It is not a direct allusion to any one Lovecraftian entity the way Flagg is tied to Nyarlathotep, but actually draws from several. Firstly and perhaps most prominently is Great Cthulhu–not in visage but in approach. The famous phrase the Cult of Cthulhu uses often is “At his home in R’lyeh, dead Cthulhu waits dreaming.” The awakening of Cthulhu spells doom for all. It sleeps for 27 years and when it awakens, spells doom for those in Derry, Maine. It’s final form as a giant spider-like monster is like that of several Lovecraftian nightmares. It using madness to maintain control, and humans being unable to fathom the awesome horror of such a creature, also comes right from of Lovecraft’s Cthulhu.
In It, we also learn about It’s natural enemy, Maturin the Turtle, another ancient cosmic being that created our universe and countless others. In The Dark Tower, Maturin is established as one of the twelve Guardians of the Beams that hold up the Dark Tower itself. Though he acts mostly as a spectator to the events of It, Maturin is diametrically opposed to It (a being of creation versus a being of consumption) and aids Bill Denbrough in advising the Losers Club about the Ritual of Chud, which is the only thing that can ultimately destroy It.
Image: Dominique Signoret
In Lovecraft, there are a few deities that could be tied to Maturin, though not explicitly. One of the hallmarks of Lovecraft’s work is that pretty much all of his deities are evil, or at least apathetic to the plight of humanity. Maturin is the creator, but is an ultimately benevolent entity. The creator of our universe in Lovecraft is the behemoth Outer God Yog-Sothoth, a mass of glowing orbs, with eyes or tendrils in some versions. He is believed to be trapped outside of our reality, but has created many beings over which he has influence. Another, more benevolent being is Nodens, an Elder God whose domain is mainly the Dreamlands and who has an army of faceless, bat-winged Night-Gaunts which help him hunt the minions of Nyarlathotep. So, a pretty nice guy.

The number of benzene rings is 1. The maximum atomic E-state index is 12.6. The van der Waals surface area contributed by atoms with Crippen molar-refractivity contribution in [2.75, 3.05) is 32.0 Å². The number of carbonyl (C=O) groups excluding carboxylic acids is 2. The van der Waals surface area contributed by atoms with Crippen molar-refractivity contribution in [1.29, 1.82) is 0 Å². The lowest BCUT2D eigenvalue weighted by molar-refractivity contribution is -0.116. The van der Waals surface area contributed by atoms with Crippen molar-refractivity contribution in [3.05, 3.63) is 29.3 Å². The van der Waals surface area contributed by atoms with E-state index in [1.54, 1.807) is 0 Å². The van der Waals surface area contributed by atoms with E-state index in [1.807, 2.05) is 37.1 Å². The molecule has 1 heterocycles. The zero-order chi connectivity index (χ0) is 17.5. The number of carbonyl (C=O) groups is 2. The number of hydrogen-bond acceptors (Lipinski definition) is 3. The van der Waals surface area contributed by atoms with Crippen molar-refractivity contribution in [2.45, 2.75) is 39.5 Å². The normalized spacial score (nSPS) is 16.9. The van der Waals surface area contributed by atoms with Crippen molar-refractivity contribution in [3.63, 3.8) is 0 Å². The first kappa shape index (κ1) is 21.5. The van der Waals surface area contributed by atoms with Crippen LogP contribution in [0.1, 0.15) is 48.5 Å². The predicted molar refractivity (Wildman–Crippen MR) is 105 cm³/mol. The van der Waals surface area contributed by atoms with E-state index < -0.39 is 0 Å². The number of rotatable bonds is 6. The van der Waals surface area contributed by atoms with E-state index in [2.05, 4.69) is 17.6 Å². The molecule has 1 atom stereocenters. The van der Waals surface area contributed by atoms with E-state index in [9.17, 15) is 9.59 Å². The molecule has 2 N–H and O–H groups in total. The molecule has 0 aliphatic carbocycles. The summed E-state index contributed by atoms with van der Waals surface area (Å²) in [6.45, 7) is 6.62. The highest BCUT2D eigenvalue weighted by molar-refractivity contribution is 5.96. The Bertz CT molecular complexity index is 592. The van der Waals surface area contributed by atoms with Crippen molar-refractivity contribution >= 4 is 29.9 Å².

In Stephen King’s mythology, Gan is the greatest deity of them all, creating every universe, including the universe all of the books take place, the universe where King writes those stories, and the universe in which we read them. King himself is a player in Gan’s scheme to tell the story of the Gunslinger in The Dark Tower books. Had King died prior to completing these, then all of the infinite universes of the mythos would have ceased to exist as well.
Lovecraft’s over-arching god is not nearly as benevolent. Azathoth is the greatest of Lovecraft’s deities in the Cthulhu Mythos. Known as “the blind idiot god,” Azathoth is the god that dreams all of us, and all of everything. A disgusting mass of goopy tendrils and eyes, he rules over the Dreamlands through his emissary Nyarlathotep. What Azathoth wants, Nyarlathotep and others have to make happen, mostly because he’s dreaming and can’t do it himself. While people worship Azathoth, it’s very likely Azathoth doesn’t even know humanity exists, and should he ever awaken from his slumber, we would cease to exist.
There are obviously many, many more references in King’s work to that of Lovecraft, and a phenomenal resource for this is Margaret L. Carter’s 2005 essay “The Turtle Can’t Help Us: The Lovecraft Legacy in Stephen King’s It,” which you can read here. Suffice to say, without Lovecraft’s doom-laden obsession with the hierarchy of gods that see us as playthings at best, King never would have dreamed up his complex mythology, and both are ones well worth getting lost in.
Images: Warner Bros., Marvel, Dominique Signoret, Columbia Pictures